While driving home one day I heard "Satisfaction" being song by Otis Redding on the radio. I immediately presumed it was a remake of the Rolling Stones classic, however after further investigation, I learned Otis Redding performed the long before the Rolling Stones. Why isn't this fact mentioned in the contents and history of the song? (talk) 00:43, 20 January 2011 (UTC)

Yes, there is the Otis Redding song, but I doubt whether he recorded it 'long before' the Rolling Stones. If you have a source, please tell us, but as far as I know the first recording of Satisfaction by Redding stems from 'Otis Blue: Otis Redding Sings Soul' from 1966, recorded in 1965. This was after the first performance of the song by the Rolling Stones, albeit only two months. Funny thing is, I don't have a source for that either... HoundDog (talk) 00:52, 22 January 2011 (UTC)

Jagger and Richards actually wrote and recorded the first version of this song. See wiki article

Dead link[edit]

During several automated bot runs the following external link was found to be unavailable. Please check if the link is in fact down and fix or remove it in that case!

--JeffGBot (talk) 04:22, 31 May 2011 (UTC)

Dead link 2[edit]

During several automated bot runs the following external link was found to be unavailable. Please check if the link is in fact down and fix or remove it in that case!

--JeffGBot (talk) 04:22, 31 May 2011 (UTC)

Dead link 3[edit]

During several automated bot runs the following external link was found to be unavailable. Please check if the link is in fact down and fix or remove it in that case!

--JeffGBot (talk) 04:22, 31 May 2011 (UTC)

Isn't Hard Rock?[edit]

I was on the article about "The 500 Greatest Songs of All Time", and there it says that it is a Hard Rock song. Tell me, it is or not? — Preceding unsigned comment added by (talk) 20:37, 22 October 2011 (UTC)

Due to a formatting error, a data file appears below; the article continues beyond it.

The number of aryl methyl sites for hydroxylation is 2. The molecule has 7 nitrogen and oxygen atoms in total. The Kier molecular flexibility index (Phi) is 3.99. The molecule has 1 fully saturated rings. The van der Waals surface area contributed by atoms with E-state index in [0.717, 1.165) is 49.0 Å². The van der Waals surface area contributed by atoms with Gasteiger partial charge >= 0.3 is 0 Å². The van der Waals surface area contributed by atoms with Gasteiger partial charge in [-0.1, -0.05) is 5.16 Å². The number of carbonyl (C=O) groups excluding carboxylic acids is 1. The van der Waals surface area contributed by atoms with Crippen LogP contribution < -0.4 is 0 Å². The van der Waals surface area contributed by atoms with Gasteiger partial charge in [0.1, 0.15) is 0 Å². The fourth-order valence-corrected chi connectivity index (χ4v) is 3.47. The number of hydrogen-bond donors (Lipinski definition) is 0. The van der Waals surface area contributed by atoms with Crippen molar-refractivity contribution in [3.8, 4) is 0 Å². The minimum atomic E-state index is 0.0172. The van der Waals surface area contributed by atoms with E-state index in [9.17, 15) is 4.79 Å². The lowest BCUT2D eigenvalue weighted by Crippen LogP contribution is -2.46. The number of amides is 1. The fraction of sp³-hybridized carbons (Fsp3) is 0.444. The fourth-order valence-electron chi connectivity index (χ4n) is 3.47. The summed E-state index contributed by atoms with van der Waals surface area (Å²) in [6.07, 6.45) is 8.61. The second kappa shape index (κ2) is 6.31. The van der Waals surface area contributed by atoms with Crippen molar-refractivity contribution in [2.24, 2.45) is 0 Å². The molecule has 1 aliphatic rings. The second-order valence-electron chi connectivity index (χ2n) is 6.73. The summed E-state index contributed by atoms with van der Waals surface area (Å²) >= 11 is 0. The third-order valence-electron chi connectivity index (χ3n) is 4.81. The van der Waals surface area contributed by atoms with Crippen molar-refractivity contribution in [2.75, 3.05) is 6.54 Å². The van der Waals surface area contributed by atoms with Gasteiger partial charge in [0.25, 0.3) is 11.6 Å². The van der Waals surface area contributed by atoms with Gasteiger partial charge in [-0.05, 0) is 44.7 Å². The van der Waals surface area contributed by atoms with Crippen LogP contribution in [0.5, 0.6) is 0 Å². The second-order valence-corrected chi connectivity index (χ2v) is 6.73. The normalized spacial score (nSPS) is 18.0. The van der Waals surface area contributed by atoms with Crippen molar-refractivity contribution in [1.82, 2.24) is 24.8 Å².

"Hard Rock", though as silly meaningless designation for a sub genre (it was applied to Elvis, let's no forget), is not in dispute. And the source for Rock and Roll, could not be more solid and can not be excluded. The Artist AKA Mr Anonymous (talk) 21:58, 4 February 2012 (UTC)

Keith's opinion means nothing? Now I've heard everything, but what else to expect from an editor who never edits a black artist's page. Anyhow, I can accept the compromise, even though "Hard Rock" is a non-existent style/genre. The Artist AKA Mr Anonymous (talk) 00:09, 7 February 2012 (UTC)


I have removed rock and roll because its such a universal term, its overly used and predominantly most of the time it doesn't define a particular song; especially one during the mid sixties. If anything, stand alone rock would make more sense than rock and roll.

Rvd4life (talk) 19:49, 4 February 2012 (UTC)

A better informed editor would know how much Keith disdains the term "rock", let alone "hard rock". The Artist AKA Mr Anonymous (talk) 18:48, 6 February 2012 (UTC)
Mr Richards personal view is meaningless in defining a genre for a particular song. To compromise and stop this trivial dispute, I'll happily settle with just with "Rock and roll, hard rock". Rvd4life (talk) 23:07, 6 February 2012 (UTC)
Yeah, he wouldn't know and is no kind of authority on music or its history, never mind that few know more than him. The Artist AKA Mr Anonymous (talk) 18:39, 7 February 2012 (UTC)

Britney Spears cover[edit]